UofL physics research explores new forms of phosphorene
LOUISVILLE, Ky. - September 20, 2018 (Investorideas.com Newswire) Scientists at the University of Louisville have been funded by the Department of Energy's (DOE) Office of Basic Energy Science to study the material physics of phosphorene under foreign atom insertion and high pressure conditions. The study explores ways of synthesizing new forms of phosphorene, measuring its fundamental properties, and understanding its potential use in renewable energy technologies.
Phosphorene is a few atoms-thick sheet of black phosphorus, which is similar in structure to graphite, a layered form of carbon. Phosphorus in red and white forms burns readily in air and has been used in matches and napalm. It is most commonly used now in agricultural fertilizer as phosphates. Black phosphorus can be produced by heating red phosphorus.
DOE funding of the UofL team focuses on the effects of transforming this material under high pressure along with foreign metal atom insertion. By adjusting high pressure and metal types, phosphorene's structure and other properties can be tuned for use in energy conversion and storage applications or even completely changed to reveal interesting phenomena.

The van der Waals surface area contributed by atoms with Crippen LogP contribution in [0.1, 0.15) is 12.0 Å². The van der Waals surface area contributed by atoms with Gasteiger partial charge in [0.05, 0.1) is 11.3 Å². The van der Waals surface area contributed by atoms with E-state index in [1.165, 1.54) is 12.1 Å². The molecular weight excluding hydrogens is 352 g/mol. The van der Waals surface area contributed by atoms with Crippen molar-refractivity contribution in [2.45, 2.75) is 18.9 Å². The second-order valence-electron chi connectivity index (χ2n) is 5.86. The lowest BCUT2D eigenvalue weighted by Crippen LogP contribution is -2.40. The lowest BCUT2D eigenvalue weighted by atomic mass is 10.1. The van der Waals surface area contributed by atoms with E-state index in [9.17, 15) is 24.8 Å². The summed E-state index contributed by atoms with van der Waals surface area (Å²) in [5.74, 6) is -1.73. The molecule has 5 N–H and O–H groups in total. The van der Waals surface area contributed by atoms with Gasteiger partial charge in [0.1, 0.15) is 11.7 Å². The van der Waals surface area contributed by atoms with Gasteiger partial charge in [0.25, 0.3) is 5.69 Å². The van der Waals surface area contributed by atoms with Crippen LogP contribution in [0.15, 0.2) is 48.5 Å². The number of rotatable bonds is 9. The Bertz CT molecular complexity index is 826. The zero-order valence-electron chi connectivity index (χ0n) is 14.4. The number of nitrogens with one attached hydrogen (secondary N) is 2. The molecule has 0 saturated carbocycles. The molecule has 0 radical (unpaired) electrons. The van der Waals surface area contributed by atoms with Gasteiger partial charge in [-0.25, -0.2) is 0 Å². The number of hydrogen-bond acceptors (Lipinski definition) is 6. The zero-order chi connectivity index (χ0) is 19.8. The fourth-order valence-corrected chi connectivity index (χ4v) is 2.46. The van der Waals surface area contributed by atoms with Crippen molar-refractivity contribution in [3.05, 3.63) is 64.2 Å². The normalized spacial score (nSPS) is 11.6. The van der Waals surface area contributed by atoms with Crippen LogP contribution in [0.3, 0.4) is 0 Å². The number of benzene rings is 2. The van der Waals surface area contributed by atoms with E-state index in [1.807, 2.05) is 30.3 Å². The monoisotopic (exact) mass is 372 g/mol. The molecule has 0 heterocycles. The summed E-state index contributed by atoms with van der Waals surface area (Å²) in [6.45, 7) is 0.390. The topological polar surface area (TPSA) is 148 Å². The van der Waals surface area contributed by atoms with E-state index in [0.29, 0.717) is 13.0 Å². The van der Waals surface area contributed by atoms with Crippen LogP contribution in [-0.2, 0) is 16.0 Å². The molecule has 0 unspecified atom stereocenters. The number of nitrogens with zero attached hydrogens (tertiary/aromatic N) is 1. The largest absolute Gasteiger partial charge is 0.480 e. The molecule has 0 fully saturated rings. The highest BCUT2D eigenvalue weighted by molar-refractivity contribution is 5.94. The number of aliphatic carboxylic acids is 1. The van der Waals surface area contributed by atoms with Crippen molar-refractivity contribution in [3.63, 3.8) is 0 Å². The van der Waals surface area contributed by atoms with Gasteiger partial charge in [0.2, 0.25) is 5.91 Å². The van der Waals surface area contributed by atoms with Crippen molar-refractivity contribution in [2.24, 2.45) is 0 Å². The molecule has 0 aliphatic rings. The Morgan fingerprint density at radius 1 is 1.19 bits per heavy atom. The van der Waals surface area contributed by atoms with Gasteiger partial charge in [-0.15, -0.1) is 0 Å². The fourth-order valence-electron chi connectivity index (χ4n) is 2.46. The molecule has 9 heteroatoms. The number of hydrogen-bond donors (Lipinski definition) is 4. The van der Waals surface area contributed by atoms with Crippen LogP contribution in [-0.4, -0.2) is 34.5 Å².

The partnership is led by Conn Center for Renewable Energy Research materials scientist Jacek Jasinski, an expert in nanoscale materials characterization, physics professor Gamini Sumanasekera, an expert in the synthesis of phosphorene, and associate physics professor Ming Yu, an expert in computational modeling to design nanostructures. Funding of $489,200 over three years will support their fundamental study to understand different forms of phosphorene and their applications.
"Phosphorene is a unique material, with intriguing properties and potentially important uses," states Jasinski, adding, "but the method for synthesizing it at commercial scale is a challenge. Our study will determine the first steps of tuning its structure and achieving desired properties at the atomic level. This work will pave the way for feasibility in next generation nanoscale devices that control light, electric charge, and efficient flow of electric current and heat."
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